ABELLA: I can give you my romantic answer, saying that I’ve been writing since I was a girl. But I just like to control the world because the world is a very mysterious place. With my universes, I establish the rules, and then I can play with them and I suffer them. Not everything works in my direction, but it’s my world and my limitations. That’s bigger than just storytelling.
Are there films or filmmakers that inspired you, along the way? Was there anyone you saw that made you think, “Okay, if they can do it, then I can do it too”?
ABELLA: I don’t know if I have that with a filmmaker. My experience with José’s story was exactly that. If he could go into NASA, then I could go into the studio system. I was like, “Okay, that’s something that I can replicate. I admire many, many directors, who are Latin American directors and European directors. I just love that I can jump into something new and play with the rules of that new world, as I’m doing now with the studio system. But I really enjoyed my independent universe, as well. I don’t know. What’s happening, I’m good with. I’m happy.
Do you know what’s next for you? Have you thought about what you’d like to do?
ABELLA: Of course. I’m doing a TV show in Latin America right now, and I wanna tell my own family’s migration story. My grandmother and my grandfather left San Luis Potosí for Chicago in the seventies, but they didn’t have the good luck that José had. So, that’s another migration story that I would love to tell, about the factories, not the fields. The factories were another kind of experience, which is also interesting.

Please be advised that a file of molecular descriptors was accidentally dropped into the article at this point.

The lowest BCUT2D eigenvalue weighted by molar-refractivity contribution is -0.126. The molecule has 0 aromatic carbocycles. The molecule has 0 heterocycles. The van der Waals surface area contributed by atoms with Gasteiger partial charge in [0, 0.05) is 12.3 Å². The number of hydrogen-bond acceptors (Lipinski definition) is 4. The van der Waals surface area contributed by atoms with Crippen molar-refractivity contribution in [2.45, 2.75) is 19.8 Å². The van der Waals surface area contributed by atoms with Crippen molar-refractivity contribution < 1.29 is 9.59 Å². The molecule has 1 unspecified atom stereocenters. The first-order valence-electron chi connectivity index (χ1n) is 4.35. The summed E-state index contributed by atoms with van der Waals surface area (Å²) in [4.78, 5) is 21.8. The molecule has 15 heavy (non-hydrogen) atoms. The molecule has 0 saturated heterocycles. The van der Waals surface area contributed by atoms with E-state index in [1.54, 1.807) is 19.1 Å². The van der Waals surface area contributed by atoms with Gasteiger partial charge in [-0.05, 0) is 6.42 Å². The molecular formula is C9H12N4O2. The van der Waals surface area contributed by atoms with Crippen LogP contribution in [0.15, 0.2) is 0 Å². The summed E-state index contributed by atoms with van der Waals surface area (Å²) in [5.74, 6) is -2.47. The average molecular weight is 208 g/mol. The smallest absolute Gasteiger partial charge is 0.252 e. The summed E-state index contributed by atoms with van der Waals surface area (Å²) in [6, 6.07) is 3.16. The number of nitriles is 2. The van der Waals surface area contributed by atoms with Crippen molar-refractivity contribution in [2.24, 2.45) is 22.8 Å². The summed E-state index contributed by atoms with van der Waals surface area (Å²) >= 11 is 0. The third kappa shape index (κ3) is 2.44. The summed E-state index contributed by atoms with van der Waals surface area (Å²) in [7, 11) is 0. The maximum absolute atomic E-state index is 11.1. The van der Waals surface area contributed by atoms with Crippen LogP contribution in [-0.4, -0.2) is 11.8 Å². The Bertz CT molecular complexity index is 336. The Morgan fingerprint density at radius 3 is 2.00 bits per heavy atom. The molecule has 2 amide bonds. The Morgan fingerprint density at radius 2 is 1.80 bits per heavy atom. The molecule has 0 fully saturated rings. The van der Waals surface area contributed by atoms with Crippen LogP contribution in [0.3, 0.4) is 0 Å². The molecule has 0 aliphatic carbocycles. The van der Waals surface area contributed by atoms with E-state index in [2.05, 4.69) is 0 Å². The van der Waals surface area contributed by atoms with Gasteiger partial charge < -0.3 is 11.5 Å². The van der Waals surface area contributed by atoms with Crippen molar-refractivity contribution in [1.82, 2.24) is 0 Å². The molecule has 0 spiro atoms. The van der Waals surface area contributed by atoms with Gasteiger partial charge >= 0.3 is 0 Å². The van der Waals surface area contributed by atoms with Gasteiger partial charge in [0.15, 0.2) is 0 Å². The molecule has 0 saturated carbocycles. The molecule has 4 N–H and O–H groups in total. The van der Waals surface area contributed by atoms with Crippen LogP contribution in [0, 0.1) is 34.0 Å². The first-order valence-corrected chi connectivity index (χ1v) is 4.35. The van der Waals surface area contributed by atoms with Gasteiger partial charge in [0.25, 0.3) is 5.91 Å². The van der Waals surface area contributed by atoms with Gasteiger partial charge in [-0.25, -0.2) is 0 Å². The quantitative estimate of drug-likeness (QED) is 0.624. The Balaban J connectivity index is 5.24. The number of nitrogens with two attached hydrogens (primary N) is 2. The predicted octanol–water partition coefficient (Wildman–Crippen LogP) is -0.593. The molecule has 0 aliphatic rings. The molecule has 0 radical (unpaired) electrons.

Does it make you more nervous, and do you feel more pressure and responsibility, to think about telling a story that close to you?
ABELLA: In the end, everything is fiction. You can be telling a true-life, based on a true story tale, but we are always writing and rewriting, all the time, so it’s very fictional, by the end of it. It does have a communication with the original thing, so I don’t know if that relaxes me. It’s all about symbols and representation. It’s not a literal copy of reality, or it would probably be super boring.
With the TV show that you’re doing in Latin America, are you directing the whole thing?
ABELLA: I created it. I wrote it several years ago, and I’m directing it with my DoP, who actually did A Million Miles Away. We also worked together on Narcos, I’ve done a couple of films with her, and she’s directing now. It’s a post Me Too dramedy, which is gonna be fun. I think Latin America needs these types of stories, desperately. It’s gonna be challenging and fun.
A Million Miles Away is available to stream at Prime Video.